SIR Geoffrey Cox is reportedly raking in a fortune renting out his taxpayer-funded London home – and has made at least £5.5million in his second job.
The embattled Tory MP, 61, who has already been accused of using his Commons office for his job as a barrister, even claimed £3,800 for a second London pad while working overseas.
On top of earning £900,000 in the last year from his legal work, the ex-attorney general is adding to his wealth by renting out his plush London home, the Mirror reports.
The Torridge and West Devon MP has also come under fire after it was revealed he is using taxpayer cash to rent a second property in the capital.
He even claimed £3,800 for the two months he was reported to be working from a Caribbean tax haven.
However, it is within the rules of the House of Commons.
Sir Geoffrey reportedly rakes in around £1,000 a week for the home he lets out in Battersea, South London.
He bought it with his wife as a second home for £535,000 in 2004 and claimed £82,298 in mortgage interest payments in four years under the old MP expenses system.
From 2010, the expenses claims for the apartment dropped to below £10,000 a year – covering just utility bills and service charges.
But in 2017, he moved into another property and started charging taxpayers £1,900 a month for the place. The arrangement is within the Commons rules.
However, former Standards Committee chairman Sir Alistair Graham said it was “totally wrong”.
He said: “If they have got a flat in London they should be happy enough to use that rather than go through this device to gain somewhere else and build up extra income.”
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Sir Alistair also slammed Sir Geoffrey for claiming for rent while he was working in the Caribbean.
He said: “If MPs are out of the country and in the case of Mr Cox earning vast sums of money then to be at the same time claiming money from the public purse to safeguard their flat is totally wrong.”
And according to the Mirror, Sir Geoffrey missed four Commons votes this week because he was in Mauritius on a “short business trip”.
It comes after Labour referred Sir Geoffrey to the Standards Commissioner Kathryn Stone after footage emerged of him apparently taking part in legal proceedings in the British Virgin Islands remotely from his office in Westminster.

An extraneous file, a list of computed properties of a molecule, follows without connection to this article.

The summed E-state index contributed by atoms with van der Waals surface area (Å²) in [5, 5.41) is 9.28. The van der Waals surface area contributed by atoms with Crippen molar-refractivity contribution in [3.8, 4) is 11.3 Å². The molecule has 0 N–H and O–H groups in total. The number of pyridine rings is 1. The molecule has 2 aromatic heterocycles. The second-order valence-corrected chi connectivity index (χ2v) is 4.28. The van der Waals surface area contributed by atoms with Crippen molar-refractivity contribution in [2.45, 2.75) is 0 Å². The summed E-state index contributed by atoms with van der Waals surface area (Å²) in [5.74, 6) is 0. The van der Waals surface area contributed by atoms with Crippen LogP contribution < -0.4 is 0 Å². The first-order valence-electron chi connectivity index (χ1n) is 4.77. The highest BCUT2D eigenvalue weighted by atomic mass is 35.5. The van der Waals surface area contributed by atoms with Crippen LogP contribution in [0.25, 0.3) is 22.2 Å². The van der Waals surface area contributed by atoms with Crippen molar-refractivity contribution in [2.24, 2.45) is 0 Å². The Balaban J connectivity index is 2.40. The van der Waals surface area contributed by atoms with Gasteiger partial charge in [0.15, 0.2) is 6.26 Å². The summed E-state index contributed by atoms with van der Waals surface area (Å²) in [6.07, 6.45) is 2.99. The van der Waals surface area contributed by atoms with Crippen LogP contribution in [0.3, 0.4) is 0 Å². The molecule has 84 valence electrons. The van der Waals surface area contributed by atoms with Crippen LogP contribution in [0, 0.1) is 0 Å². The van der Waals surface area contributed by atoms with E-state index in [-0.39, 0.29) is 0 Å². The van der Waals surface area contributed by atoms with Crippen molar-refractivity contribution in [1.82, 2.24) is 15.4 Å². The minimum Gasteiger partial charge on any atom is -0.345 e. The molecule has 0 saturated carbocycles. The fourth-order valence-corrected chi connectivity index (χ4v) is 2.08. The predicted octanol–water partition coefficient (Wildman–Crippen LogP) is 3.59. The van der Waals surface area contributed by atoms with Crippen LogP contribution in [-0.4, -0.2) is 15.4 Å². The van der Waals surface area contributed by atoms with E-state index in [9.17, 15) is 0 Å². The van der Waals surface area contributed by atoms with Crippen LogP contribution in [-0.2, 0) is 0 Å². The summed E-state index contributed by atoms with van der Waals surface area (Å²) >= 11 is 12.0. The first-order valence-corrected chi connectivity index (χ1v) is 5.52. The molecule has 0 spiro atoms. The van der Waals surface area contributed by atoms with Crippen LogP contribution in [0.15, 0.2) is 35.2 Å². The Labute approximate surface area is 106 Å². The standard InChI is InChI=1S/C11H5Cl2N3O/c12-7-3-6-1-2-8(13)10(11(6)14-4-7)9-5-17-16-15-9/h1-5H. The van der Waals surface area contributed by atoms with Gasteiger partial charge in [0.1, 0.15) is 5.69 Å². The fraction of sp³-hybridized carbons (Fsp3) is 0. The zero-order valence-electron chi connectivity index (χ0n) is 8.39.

Sir Geoffrey Cox said he did not believe he had breached rules which ban MPs from using their parliamentary offices for outside business.
But the practising barrister – who reportedly stands to earn more than £1 million this year for his legal advice on top of his £81,900 MP salary – said he would cooperate with any investigation into his conduct.
In his statement yesterday, he claimed to “regularly work 70-hour weeks” and insisted his constituency work was “given primary importance and fully carried out”.
ROW OVER SECOND JOBS
On top of their annual salary to represent their constituents, MPs have been found to be lobbying for other firms, sitting on boards, advising top firms and raking in thousands of pounds every year, sometimes for just a few hours of work.
According to the Daily Mail, Sir Geoffrey Cox has earned more than £5.5 million from his work as a lawyer while he has been an MP.
He has worked 10,700 hours for the vast sum, which dwarfed his salary as an MP, official records show.
The most recent register of MPs’ interests showed Sir Geoffrey will earn more than £800,000 from Withers – an international law firm appointed by the British Virgin Islands government in January.
The MP also disclosed that from September 28 this year until further notice, he will be paid £400,000 a year by Withers for up to 41 hours of work per month.
While he has clocked up the hours advising the British overseas territory, Sir Geoffrey has only spoken in Parliament once this entire year.
Boris Johnson has backed the right of MPs to continue taking paid second jobs – and said they had “actually strengthened our democracy” over centuries.
But the PM added MPs who break Commons rules must be “punished” as he attempted to draw a line under the politically toxic row over standards at Westminster.
“The most important thing is that those who break the rules must be investigated and should be punished,” he told a news conference at the COP26 summit in Glasgow.
Mr Johnson, who has seen the Tories’ poll ratings fall after the row over standards erupted last week, said he was not going to comment on individual cases, insisting “the UK is not remotely a corrupt country”.
The PM also refused to apologise for his handling of the row which erupted after Tory former cabinet minister Owen Paterson was found to have repeatedly lobbied ministers and officials on behalf of two firms he was working for as a paid consultant.
Labour deputy leader Angela Rayner said Mr Johnson showed he did not care about the “corruption” engulfing his party and his government.
“Instead of taking responsibility the Prime Minister is taking the mickey out of the British people and won’t clean up his mess,” she said.
“He thinks it’s one rule for him and another rule for everyone else.”